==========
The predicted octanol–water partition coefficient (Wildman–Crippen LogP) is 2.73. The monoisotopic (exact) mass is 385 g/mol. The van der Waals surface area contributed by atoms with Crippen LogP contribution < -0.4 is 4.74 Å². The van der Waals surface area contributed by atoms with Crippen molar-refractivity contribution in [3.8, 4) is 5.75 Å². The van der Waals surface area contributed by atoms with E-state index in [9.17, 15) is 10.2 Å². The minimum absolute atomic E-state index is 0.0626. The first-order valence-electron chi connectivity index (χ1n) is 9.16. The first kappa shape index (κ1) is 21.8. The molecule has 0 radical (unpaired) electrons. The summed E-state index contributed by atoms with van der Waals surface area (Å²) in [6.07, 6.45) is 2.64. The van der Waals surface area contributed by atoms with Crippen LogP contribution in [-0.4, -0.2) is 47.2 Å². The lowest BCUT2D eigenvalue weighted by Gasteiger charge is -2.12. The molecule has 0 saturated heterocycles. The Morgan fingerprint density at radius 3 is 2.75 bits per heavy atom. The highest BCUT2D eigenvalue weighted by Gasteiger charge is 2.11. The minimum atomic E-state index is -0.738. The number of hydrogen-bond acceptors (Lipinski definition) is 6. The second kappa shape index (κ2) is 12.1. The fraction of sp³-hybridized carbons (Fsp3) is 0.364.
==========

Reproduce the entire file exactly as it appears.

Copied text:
The predicted octanol–water partition coefficient (Wildman–Crippen LogP) is 2.73. The monoisotopic (exact) mass is 385 g/mol. The van der Waals surface area contributed by atoms with Crippen LogP contribution < -0.4 is 4.74 Å². The van der Waals surface area contributed by atoms with Crippen molar-refractivity contribution in [3.8, 4) is 5.75 Å². The van der Waals surface area contributed by atoms with E-state index in [9.17, 15) is 10.2 Å². The minimum absolute atomic E-state index is 0.0626. The first-order valence-electron chi connectivity index (χ1n) is 9.16. The first kappa shape index (κ1) is 21.8. The molecule has 0 radical (unpaired) electrons. The summed E-state index contributed by atoms with van der Waals surface area (Å²) in [6.07, 6.45) is 2.64. The van der Waals surface area contributed by atoms with Crippen LogP contribution in [-0.4, -0.2) is 47.2 Å². The lowest BCUT2D eigenvalue weighted by Gasteiger charge is -2.12. The molecule has 0 saturated heterocycles. The Morgan fingerprint density at radius 3 is 2.75 bits per heavy atom. The highest BCUT2D eigenvalue weighted by Gasteiger charge is 2.11. The minimum atomic E-state index is -0.738. The number of hydrogen-bond acceptors (Lipinski definition) is 6. The second kappa shape index (κ2) is 12.1. The fraction of sp³-hybridized carbons (Fsp3) is 0.364.